AAMI, car insurance, connected the dots on how they could get their customers to willingly give them more data about themselves…. quite unheard of in insurance… by giving them a service and also benefits connected to their insurance premium. They created the Safe Driver App which tracks your journey’s and feeds back on how to be a better driver based on speed, braking etc, and of course you can compare with your family and friends. And AAMI now has a wealth of information.

Antidote 5: Bespoke testing and learning Start with the idea vs the test and tailor the methodology. Formulaic testing can lead to a false negative.

For example, Pinterest: may never have been if it was subjected to PASS/FAIL testing. Launched in ’09 as TOTE, a mobile commerce product. Enabling people to window shop on their phone, it did price tracking, was location savvy, and added a feature to save your favourite items. But back in 2009, M commerce was still too small, and Tote died. However, they learnt that consumers were really interested in the small feature to save your favourite items. They pivoted and Pinterest was born, and now valued at USD$5B.

And the absolute most accurate method of purchase intent is crowdfunding. Pebble have launched both 1st and 2nd generation smartwatches via Kickstarter, with the latest raising over $20M from 78K people. They did not need to crowdfund, but this platform allowed them to learn so much about demand (and also minimize distribution costs), which exceeded their forecast.

Antidote 6: Upfront co-creation and ownership We need to break down the silo’s we work within, internally and externally.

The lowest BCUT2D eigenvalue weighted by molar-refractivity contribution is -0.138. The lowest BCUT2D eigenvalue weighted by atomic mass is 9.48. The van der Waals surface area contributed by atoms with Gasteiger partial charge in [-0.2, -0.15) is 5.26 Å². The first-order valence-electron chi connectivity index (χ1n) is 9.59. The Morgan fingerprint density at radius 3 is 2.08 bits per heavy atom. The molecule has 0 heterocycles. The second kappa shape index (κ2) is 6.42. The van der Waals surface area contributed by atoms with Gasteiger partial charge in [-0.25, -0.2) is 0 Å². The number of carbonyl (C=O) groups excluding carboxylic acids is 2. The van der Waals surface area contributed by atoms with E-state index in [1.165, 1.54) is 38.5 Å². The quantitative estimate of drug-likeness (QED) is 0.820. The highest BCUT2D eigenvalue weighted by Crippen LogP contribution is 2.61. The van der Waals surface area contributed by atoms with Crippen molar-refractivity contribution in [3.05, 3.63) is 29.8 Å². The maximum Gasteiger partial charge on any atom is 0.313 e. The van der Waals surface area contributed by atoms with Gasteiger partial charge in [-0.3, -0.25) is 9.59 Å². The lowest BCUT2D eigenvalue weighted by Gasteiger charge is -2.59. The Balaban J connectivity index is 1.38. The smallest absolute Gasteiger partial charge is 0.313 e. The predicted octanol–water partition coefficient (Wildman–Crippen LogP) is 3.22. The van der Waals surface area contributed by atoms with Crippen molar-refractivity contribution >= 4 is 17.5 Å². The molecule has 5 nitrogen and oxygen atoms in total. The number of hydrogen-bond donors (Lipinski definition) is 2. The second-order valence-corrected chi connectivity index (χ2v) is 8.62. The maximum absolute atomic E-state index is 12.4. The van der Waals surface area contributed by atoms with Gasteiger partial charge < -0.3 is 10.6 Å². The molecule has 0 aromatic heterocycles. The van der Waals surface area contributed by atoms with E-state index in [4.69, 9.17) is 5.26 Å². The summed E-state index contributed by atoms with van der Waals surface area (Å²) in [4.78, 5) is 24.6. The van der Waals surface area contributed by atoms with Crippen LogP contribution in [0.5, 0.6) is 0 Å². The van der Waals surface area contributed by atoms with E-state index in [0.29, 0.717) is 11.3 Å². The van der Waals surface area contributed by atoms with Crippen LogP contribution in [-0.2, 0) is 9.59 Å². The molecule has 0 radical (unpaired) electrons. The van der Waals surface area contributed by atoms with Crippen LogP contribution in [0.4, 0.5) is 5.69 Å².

Xiaomi is a truly extraordinary case of co-creation and loyalty. Xiaomi started off as a android based handset in China, and what made them unique was the fact that they produced in small batches, so every Tuesday at noon, they would release another 100,000 handsets with incremental changes, and built a phenomenal fan base called MI FANS as they would consider their feedback through an online forum. These fans are as fanatical and loyal as Apple’s, and they regularly reward them with events, which in turn drives more revenue.

Antidote 7: Commercial Innovation, not just NPD NPD if often considered to be the answer, however, in reality, real innovation can only be launched every 2 to 5 years. Hence, Commercial Innovation is critical, and also effective in driving local relevance in a increasingly globalized world.

It is interesting to observe brand giants such a Coca Cola and McDonalds being bold and playful with their own branding and ‘real estate’. Coca Cola’s highly successful Share a Coke campaign has gone global. And to celebrate Australia Day, McDonald’s changed it’s restaurant signage to Macca’s, reflecting the affectionate nick name that Australian’s call McDonalds.

Antidote 8: Launch and Perfect Our traditional mindset and process is to perfect and launch, however in today’s super competitive world, it is critical to reverse engineer this mindset and to launch AND then perfect in market. With the IoT, consumers are now trained to expect continuous improvement and they are also quite forgiving along the way.

For this case in point, if you have not yet already read The Lean Start Up by Eric Ries, I strongly recommend you do. It brings out the Entrepreneur or INTRApreneur in all of us. This book is full of wonderful and often surprising source of inspiration on how to launch and perfect through MVP’s (Minimum Viable Products) and a process of build, measure, learn and iterate.

And finally, and most importantly, be honest with yourself. Doing things the same way but expecting a different result is insanity.

Embrace change, and change agents within the organisation, and partner up through open source collaboration and partners who offer fresh thinking and methods.

With this new wave of mega change, do not become extinct! And have some fun!

Sue Mulhall

Senior Consultant, Kitchen8 Brand Innovations